Digital Craft – 3D Printing for Architectural Design
Digital Craft is now available for purchase from the following Amazon stores with global export available from Amazon.co.uk:
Elevating 3D Print to a Digital Craft
As a global centre for architectural practice, London has a thriving community engaged in 3D printing models for architecture. Bryan Ratzlaff settled in London just as 3D printing was coming to the public’s attention. Five years in and immersed in both 3D printing and architecture, Bryan has written a book (Digital Craft) that will help architects and modelmakers make sense of and begin to master this rapidly evolving medium.
“Bryan’s book has come at a key moment. Everyone has been independently trying things out but little research has been shared.” said George Lee, director of Lee 3D. “Now with this book, the whole industry gets a chance to evaluate the process and then we can begin to raise 3D printed models to another level.”
Digital Craft positions 3D printing in the tradition of architectural modelmaking. Examining the relationship between the architect, the model and the 3D printer. Combining convention with emerging stylistic forms, the book recognises and presents techniques for a new mode of craftsmanship. A digital craft that goes beyond the casual printout and aspires to the fully designed 3D printed object.
The research was based on interviews with leading professionals and illustrated throughout with photographs of real projects. The resulting book is not founded on fanciful claims, but rather on solid industry experience. Digital Craft places responsibility for the look and style of the 3D printed model firmly in the realm of the architect.
Description: Print Book, 120 pages
Title: Digital Craft
Subtitle: 3D Printing for Architectural Design – examining techniques for a new mode of craftsmanship
Author: Bryan Ratzlaff
Publications date: 25th February 2016
Publisher: Lee 3D Ltd
3D printing has been used in architectural practice since the 1990s, and while its use for producing design models continues to be adopted, the aesthetics and stylistic potential of its output remain unexplored by many architects. In his book “Digital Craft: 3D Printing for Architectural Design,” Bryan Ratzlaff examines the relationship between the architect, the model and the 3D printer, creating a better understanding of how when integrated, these entities can lead to a refinement in the communication of architectural design with 3D printing.
Contemporary architects have access to a wide range of mediums to represent, develop and communicate their ideas, from simple sketches to newer digital techniques. Of all available resources, the model is arguably one of the most capable for visualising a design and communicating with others. The types and uses of architectural models have always been varied and they are admittedly not always viewed as an essential part of architectural practice. However, their strength as a platform for analysis and discussion remains an exceptional quality and 3D printing has only served to increase the capacity for exploring design development in three dimensions.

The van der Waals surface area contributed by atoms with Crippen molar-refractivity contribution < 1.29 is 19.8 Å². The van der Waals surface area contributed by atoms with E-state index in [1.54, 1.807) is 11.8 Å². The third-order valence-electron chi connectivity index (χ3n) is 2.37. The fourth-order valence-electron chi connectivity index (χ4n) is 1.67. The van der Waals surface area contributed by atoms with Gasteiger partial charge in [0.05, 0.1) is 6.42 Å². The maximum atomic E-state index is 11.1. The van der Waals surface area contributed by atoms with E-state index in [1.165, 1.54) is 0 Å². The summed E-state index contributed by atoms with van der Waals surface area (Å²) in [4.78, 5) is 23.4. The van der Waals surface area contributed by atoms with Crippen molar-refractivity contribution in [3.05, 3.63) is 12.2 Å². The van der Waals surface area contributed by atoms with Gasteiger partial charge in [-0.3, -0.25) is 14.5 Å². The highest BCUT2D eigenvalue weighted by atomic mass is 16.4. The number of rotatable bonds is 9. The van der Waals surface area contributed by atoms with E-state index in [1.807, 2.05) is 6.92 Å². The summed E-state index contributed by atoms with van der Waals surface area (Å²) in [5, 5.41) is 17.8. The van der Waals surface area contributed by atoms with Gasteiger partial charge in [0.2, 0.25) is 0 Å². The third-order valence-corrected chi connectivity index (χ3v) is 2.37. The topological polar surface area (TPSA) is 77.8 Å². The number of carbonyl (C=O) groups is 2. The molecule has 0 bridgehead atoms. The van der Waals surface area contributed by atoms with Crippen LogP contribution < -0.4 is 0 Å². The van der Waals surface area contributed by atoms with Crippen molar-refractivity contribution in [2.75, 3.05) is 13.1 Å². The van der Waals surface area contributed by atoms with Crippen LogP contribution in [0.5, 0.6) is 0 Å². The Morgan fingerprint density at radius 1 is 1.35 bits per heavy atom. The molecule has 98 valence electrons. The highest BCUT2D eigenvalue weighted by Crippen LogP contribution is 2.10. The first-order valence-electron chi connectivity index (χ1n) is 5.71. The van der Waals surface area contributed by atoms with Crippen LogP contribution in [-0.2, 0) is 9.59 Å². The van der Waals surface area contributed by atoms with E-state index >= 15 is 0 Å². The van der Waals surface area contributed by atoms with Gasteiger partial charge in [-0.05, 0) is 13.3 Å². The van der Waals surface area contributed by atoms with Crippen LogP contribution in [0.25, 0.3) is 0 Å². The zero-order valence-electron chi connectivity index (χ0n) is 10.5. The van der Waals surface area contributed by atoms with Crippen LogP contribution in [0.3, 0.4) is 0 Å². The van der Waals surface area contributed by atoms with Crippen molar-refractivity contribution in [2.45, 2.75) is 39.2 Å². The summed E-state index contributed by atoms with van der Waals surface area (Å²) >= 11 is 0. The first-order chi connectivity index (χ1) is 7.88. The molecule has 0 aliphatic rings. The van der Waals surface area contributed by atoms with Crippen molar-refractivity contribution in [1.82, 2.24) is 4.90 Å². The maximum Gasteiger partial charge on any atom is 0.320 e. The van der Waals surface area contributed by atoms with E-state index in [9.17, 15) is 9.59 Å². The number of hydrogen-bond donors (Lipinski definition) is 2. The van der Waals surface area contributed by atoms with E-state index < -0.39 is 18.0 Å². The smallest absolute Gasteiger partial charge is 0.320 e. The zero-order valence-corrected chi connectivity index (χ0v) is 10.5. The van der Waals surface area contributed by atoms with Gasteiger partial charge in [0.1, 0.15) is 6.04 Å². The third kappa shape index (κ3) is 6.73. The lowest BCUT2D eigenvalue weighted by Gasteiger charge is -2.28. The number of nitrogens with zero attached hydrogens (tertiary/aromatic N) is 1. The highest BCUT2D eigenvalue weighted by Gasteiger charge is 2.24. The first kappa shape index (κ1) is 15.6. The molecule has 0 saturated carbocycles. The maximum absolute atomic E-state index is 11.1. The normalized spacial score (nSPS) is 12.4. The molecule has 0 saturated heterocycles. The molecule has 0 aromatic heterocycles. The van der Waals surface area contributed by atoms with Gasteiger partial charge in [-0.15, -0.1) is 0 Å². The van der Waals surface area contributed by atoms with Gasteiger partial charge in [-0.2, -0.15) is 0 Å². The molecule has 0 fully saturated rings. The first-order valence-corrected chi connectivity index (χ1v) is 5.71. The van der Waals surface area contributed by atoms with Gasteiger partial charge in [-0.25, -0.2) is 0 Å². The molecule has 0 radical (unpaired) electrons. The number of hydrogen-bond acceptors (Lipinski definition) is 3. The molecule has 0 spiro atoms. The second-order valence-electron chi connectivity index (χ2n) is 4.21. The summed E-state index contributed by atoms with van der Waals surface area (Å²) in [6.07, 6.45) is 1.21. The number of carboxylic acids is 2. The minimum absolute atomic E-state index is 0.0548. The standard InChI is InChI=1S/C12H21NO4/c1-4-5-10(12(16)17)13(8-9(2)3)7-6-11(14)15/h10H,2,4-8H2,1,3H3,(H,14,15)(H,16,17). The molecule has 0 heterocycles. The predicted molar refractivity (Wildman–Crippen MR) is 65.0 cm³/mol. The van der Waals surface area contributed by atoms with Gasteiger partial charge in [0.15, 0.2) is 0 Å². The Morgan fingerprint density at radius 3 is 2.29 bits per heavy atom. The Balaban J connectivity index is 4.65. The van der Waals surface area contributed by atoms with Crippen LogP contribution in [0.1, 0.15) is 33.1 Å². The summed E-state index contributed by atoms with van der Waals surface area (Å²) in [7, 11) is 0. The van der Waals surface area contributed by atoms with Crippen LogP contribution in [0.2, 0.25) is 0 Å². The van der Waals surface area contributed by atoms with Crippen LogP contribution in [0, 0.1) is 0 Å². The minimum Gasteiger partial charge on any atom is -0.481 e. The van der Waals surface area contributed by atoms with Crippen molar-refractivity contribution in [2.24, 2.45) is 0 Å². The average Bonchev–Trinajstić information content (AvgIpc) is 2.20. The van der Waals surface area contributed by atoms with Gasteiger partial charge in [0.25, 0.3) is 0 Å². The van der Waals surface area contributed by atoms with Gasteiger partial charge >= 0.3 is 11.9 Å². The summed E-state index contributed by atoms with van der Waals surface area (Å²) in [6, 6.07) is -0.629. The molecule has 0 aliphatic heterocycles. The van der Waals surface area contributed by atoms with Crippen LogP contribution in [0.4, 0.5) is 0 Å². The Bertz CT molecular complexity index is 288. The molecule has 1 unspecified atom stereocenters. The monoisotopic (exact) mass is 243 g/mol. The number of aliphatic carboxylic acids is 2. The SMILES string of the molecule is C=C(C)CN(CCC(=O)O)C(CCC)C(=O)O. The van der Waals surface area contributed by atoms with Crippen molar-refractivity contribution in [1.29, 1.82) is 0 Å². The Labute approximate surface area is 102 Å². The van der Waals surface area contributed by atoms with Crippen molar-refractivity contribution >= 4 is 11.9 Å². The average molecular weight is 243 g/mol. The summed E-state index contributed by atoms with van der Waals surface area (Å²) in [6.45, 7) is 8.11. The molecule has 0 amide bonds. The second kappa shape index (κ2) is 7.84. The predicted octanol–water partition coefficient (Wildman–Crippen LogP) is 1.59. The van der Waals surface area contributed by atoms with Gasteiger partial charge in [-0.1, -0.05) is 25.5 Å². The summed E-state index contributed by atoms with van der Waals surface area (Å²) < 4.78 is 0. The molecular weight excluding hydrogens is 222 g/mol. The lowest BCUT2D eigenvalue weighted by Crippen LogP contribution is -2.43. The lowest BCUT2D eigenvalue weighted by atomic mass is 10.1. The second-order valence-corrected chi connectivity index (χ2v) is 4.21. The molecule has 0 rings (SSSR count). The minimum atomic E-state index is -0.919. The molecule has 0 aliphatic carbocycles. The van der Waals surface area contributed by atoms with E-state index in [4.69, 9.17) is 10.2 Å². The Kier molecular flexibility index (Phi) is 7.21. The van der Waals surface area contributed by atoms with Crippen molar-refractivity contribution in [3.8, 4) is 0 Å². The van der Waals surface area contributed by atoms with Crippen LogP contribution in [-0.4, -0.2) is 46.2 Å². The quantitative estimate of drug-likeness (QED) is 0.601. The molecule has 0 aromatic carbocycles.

While the application of 3D printing as a construction method is an exciting potential, its use for modelmaking continues to grow and be accepted by an increasing number of architects. For both those adopting the technology and those already using it, it is important to understand the shift it creates in designing the model, beyond the output being made by a machine and in a different material compared to its traditional counterparts.
Digital Craft therefore takes an approach to the subject that goes beyond providing technical information for 3D printing. The exploration of digital modelmaking techniques is supplemented by a critical investigation of the architectural model, particularly looking at its use within the design process and as a communication tool. Aided by interviews and examples, the book looks at the effect that 3D printing has on the architectural model, focusing on how the technology can change or expand the role of design models.
Contributing to the digital skillset of architects and designers, Digital Craft explores some of the techniques that can be applied to a 3D printed architectural model, which can aid the representation of information, space and ideas. The book lays out a collection of ideas that designers can build upon and create their own catalogue of stylistic techniques for creating intelligent 3D printed models.
Although 3D printing may be perceived as a complex process, there is no reason for a model not to reach its full potential from a lack of design engagement. Architects need not concern themselves with all the technicalities of 3D printing, but an understanding of the capabilities of the technology and the extent of what can be accomplished can increase a model’s value as a design and communication tool.
Bryan Ratzlaff is an architectural designer working in London, UK, with experience in 3D printing for architects.